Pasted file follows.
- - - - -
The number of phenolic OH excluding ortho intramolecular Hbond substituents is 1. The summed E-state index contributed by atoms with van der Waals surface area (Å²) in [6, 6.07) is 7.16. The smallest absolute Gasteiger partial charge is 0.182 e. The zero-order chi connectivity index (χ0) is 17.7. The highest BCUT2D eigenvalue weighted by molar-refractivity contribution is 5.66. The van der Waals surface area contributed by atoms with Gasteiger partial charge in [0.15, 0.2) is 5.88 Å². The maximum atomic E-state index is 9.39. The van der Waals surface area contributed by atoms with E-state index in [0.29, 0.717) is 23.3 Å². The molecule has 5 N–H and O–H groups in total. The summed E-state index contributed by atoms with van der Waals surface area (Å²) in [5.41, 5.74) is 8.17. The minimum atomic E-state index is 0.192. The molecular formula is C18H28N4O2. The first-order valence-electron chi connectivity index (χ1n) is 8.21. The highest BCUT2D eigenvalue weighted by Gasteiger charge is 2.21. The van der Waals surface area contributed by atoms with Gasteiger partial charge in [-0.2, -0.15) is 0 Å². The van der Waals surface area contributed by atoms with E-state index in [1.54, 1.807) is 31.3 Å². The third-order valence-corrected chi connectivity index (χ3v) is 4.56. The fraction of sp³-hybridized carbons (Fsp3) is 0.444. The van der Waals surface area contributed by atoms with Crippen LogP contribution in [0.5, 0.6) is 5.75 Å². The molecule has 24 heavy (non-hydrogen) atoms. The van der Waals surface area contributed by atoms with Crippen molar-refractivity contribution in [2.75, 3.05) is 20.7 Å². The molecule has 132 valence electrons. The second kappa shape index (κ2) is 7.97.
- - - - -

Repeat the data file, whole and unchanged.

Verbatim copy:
The number of phenolic OH excluding ortho intramolecular Hbond substituents is 1. The summed E-state index contributed by atoms with van der Waals surface area (Å²) in [6, 6.07) is 7.16. The smallest absolute Gasteiger partial charge is 0.182 e. The zero-order chi connectivity index (χ0) is 17.7. The highest BCUT2D eigenvalue weighted by molar-refractivity contribution is 5.66. The van der Waals surface area contributed by atoms with Gasteiger partial charge in [0.15, 0.2) is 5.88 Å². The maximum atomic E-state index is 9.39. The van der Waals surface area contributed by atoms with E-state index in [0.29, 0.717) is 23.3 Å². The molecule has 5 N–H and O–H groups in total. The summed E-state index contributed by atoms with van der Waals surface area (Å²) in [5.41, 5.74) is 8.17. The minimum atomic E-state index is 0.192. The molecular formula is C18H28N4O2. The first-order valence-electron chi connectivity index (χ1n) is 8.21. The highest BCUT2D eigenvalue weighted by Gasteiger charge is 2.21. The van der Waals surface area contributed by atoms with Gasteiger partial charge in [-0.2, -0.15) is 0 Å². The van der Waals surface area contributed by atoms with E-state index in [1.54, 1.807) is 31.3 Å². The third-order valence-corrected chi connectivity index (χ3v) is 4.56. The fraction of sp³-hybridized carbons (Fsp3) is 0.444. The van der Waals surface area contributed by atoms with Crippen LogP contribution in [0.5, 0.6) is 5.75 Å². The molecule has 24 heavy (non-hydrogen) atoms. The van der Waals surface area contributed by atoms with Crippen molar-refractivity contribution in [2.75, 3.05) is 20.7 Å². The molecule has 132 valence electrons. The second kappa shape index (κ2) is 7.97.